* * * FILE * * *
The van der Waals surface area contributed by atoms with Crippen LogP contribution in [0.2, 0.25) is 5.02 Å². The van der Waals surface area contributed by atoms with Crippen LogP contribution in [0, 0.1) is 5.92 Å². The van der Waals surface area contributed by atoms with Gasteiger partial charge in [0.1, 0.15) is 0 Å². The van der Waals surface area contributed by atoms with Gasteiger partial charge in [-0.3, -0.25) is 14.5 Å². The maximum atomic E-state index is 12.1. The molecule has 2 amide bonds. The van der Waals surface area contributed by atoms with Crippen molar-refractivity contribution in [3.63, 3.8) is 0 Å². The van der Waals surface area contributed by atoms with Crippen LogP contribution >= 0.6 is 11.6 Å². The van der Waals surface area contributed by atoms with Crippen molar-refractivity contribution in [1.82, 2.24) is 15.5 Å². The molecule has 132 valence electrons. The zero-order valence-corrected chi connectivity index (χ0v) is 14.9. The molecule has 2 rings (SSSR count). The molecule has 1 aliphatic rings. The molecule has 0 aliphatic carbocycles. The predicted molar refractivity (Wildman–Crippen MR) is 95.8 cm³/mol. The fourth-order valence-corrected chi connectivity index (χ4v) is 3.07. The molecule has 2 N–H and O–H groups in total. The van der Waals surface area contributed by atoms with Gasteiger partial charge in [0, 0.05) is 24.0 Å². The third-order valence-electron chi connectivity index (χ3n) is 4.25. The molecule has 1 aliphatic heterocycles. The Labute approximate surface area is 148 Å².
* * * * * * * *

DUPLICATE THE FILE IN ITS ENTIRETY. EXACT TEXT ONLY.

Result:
The van der Waals surface area contributed by atoms with Crippen LogP contribution in [0.2, 0.25) is 5.02 Å². The van der Waals surface area contributed by atoms with Crippen LogP contribution in [0, 0.1) is 5.92 Å². The van der Waals surface area contributed by atoms with Gasteiger partial charge in [0.1, 0.15) is 0 Å². The van der Waals surface area contributed by atoms with Gasteiger partial charge in [-0.3, -0.25) is 14.5 Å². The maximum atomic E-state index is 12.1. The molecule has 2 amide bonds. The van der Waals surface area contributed by atoms with Crippen molar-refractivity contribution in [3.63, 3.8) is 0 Å². The van der Waals surface area contributed by atoms with Crippen LogP contribution >= 0.6 is 11.6 Å². The van der Waals surface area contributed by atoms with Crippen molar-refractivity contribution in [1.82, 2.24) is 15.5 Å². The molecule has 132 valence electrons. The zero-order valence-corrected chi connectivity index (χ0v) is 14.9. The molecule has 2 rings (SSSR count). The molecule has 1 aliphatic rings. The molecule has 0 aliphatic carbocycles. The predicted molar refractivity (Wildman–Crippen MR) is 95.8 cm³/mol. The fourth-order valence-corrected chi connectivity index (χ4v) is 3.07. The molecule has 2 N–H and O–H groups in total. The van der Waals surface area contributed by atoms with Gasteiger partial charge in [0, 0.05) is 24.0 Å². The third-order valence-electron chi connectivity index (χ3n) is 4.25. The molecule has 1 aliphatic heterocycles. The Labute approximate surface area is 148 Å².